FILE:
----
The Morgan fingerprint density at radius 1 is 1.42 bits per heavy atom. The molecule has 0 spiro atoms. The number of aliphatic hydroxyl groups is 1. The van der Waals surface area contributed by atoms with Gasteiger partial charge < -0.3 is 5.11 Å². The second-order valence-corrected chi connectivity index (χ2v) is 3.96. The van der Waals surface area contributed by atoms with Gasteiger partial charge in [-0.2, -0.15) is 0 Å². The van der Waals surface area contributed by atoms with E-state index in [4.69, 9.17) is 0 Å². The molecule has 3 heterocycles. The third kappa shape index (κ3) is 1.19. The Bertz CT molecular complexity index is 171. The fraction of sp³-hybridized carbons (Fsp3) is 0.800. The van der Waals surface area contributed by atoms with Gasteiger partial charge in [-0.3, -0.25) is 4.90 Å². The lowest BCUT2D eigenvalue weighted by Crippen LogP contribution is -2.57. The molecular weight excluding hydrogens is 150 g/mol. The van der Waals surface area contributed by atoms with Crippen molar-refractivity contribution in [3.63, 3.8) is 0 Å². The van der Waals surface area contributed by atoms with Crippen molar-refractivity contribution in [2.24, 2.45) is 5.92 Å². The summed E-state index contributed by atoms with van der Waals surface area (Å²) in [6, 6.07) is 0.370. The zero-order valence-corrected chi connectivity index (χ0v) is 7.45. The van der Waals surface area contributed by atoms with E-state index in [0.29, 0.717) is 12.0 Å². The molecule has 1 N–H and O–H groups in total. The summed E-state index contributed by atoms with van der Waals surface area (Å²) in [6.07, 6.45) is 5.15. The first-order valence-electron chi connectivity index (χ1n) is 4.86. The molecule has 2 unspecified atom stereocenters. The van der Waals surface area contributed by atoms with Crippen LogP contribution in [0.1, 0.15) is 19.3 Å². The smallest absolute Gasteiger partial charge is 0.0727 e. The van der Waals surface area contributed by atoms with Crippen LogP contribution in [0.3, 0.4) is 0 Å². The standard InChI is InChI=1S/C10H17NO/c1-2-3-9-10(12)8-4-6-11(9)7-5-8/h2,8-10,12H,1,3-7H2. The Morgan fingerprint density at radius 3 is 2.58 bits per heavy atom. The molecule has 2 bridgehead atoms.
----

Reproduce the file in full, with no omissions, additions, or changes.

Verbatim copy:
The Morgan fingerprint density at radius 1 is 1.42 bits per heavy atom. The molecule has 0 spiro atoms. The number of aliphatic hydroxyl groups is 1. The van der Waals surface area contributed by atoms with Gasteiger partial charge < -0.3 is 5.11 Å². The second-order valence-corrected chi connectivity index (χ2v) is 3.96. The van der Waals surface area contributed by atoms with Gasteiger partial charge in [-0.2, -0.15) is 0 Å². The van der Waals surface area contributed by atoms with E-state index in [4.69, 9.17) is 0 Å². The molecule has 3 heterocycles. The third kappa shape index (κ3) is 1.19. The Bertz CT molecular complexity index is 171. The fraction of sp³-hybridized carbons (Fsp3) is 0.800. The van der Waals surface area contributed by atoms with Gasteiger partial charge in [-0.3, -0.25) is 4.90 Å². The lowest BCUT2D eigenvalue weighted by Crippen LogP contribution is -2.57. The molecular weight excluding hydrogens is 150 g/mol. The van der Waals surface area contributed by atoms with Crippen molar-refractivity contribution in [3.63, 3.8) is 0 Å². The van der Waals surface area contributed by atoms with Crippen molar-refractivity contribution in [2.24, 2.45) is 5.92 Å². The summed E-state index contributed by atoms with van der Waals surface area (Å²) in [6, 6.07) is 0.370. The zero-order valence-corrected chi connectivity index (χ0v) is 7.45. The van der Waals surface area contributed by atoms with E-state index in [0.29, 0.717) is 12.0 Å². The molecule has 1 N–H and O–H groups in total. The summed E-state index contributed by atoms with van der Waals surface area (Å²) in [6.07, 6.45) is 5.15. The first-order valence-electron chi connectivity index (χ1n) is 4.86. The molecule has 2 unspecified atom stereocenters. The van der Waals surface area contributed by atoms with Crippen LogP contribution in [0.1, 0.15) is 19.3 Å². The smallest absolute Gasteiger partial charge is 0.0727 e. The van der Waals surface area contributed by atoms with Crippen LogP contribution in [0.3, 0.4) is 0 Å². The standard InChI is InChI=1S/C10H17NO/c1-2-3-9-10(12)8-4-6-11(9)7-5-8/h2,8-10,12H,1,3-7H2. The Morgan fingerprint density at radius 3 is 2.58 bits per heavy atom. The molecule has 2 bridgehead atoms.